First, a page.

These injuries have a variety of lasting effects, such as headaches, scars, chronic pain, limited movement, and memory problems. Even relatively minor injuries, such as mild concussions, small cuts, or slight fractures can have painful or lasting consequences. Small cuts can become infected and may require stitches, mild concussions can cause disorientation, mood swings, and insomnia, while even minor fractures require casts, crutches, and even a wheelchair. Even treating less severe injuries of this nature can be expensive, while other more serious medical issues can quickly drive a family into debt. For instance, many car accident victims are forced to pay for some or all of the following costs:
- Emergency transport and treatment;
- Follow-up appointments;
- Prescription medications;
- Reconstructive surgeries;
- Specialized physical therapy;
- Appointments with specialists;
- Transportation costs;
- Medical devices, including wheelchairs, braces, and oxygen tanks; and
- Psychiatric care.
Even injured parties who have health insurance can quickly find these costs difficult, if not impossible, to meet. Fortunately, car crash victims can obtain reimbursement for these costs by filing a claim against the responsible parties in court.
Accidents caused by distracted driving are especially frustrating because they are so easily avoided. Even though Ohio has laws in place to encourage drivers to forego using their phones while driving, it is still a good idea to implement a few precautionary measures to help decrease your own chances of becoming distracted. Some of the best ways to avoid becoming distracted while driving include:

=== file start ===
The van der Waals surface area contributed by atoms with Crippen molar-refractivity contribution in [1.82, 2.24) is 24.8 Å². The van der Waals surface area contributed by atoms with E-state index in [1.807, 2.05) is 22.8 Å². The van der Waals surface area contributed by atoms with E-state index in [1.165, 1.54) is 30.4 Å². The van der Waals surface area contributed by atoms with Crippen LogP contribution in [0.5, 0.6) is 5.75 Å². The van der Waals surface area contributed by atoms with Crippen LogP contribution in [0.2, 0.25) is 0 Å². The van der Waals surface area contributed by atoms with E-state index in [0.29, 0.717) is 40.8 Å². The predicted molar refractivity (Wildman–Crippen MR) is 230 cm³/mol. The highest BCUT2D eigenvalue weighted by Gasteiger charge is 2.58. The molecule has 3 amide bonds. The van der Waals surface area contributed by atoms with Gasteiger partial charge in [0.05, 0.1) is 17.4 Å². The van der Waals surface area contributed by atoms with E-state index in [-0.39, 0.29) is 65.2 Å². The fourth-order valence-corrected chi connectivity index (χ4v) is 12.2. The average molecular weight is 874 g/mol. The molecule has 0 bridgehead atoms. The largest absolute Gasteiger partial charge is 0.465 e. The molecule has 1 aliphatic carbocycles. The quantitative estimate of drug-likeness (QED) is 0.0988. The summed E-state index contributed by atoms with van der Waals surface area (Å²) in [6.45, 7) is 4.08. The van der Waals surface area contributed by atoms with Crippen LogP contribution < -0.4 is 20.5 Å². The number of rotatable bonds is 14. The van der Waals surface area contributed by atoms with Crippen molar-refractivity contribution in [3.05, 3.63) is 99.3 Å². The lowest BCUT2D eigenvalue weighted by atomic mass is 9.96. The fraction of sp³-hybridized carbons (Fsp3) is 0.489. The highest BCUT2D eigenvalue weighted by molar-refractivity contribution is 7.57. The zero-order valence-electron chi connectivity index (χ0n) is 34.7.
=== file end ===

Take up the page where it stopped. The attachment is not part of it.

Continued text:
- Making adjustments to the seat, radio, air conditioning, and GPS before starting a trip;
- Safely restraining pets before driving;
- Securing children in car seats and ensuring that they have any snacks or toys that they may need during the trip before starting the engine;
- Making sure that all loose gear, including iPods, purses, exercise equipment, and food are stored in a location where you will not be tempted to reach for them;
- Eating before you leave the home or office so you are not tempted to snack in the car;
- Completing all personal grooming before getting in the car, including checking make-up, hair, or contact lenses;
- Storing any electronic distractions prior to travel;
- If there are passengers in the car, asking them to answer phone calls or enter GPS coordinates on your behalf;
- Pulling the car over if another activity requires your attention; and
- Scanning the road in front of you at all times, while also glancing at your side and rear view mirrors consistently.
While these steps may seem straightforward or obvious, their implementation can go a long way towards keeping you and your family safe.
How an Experienced Cincinnati Car Accident Attorney Can Help
Distracted driving can have devastating consequences for victims and their families, so if you were injured in a crash in Cincinnati and have reason to believe that distracted driving played a role in the accident, please contact Ohio Car Accident Lawyers by sending us a short message and a member of our dedicated legal team will assist you in setting up a free case evaluation with a determined Cincinnati car crash attorney who can review your case and advise you on your legal options.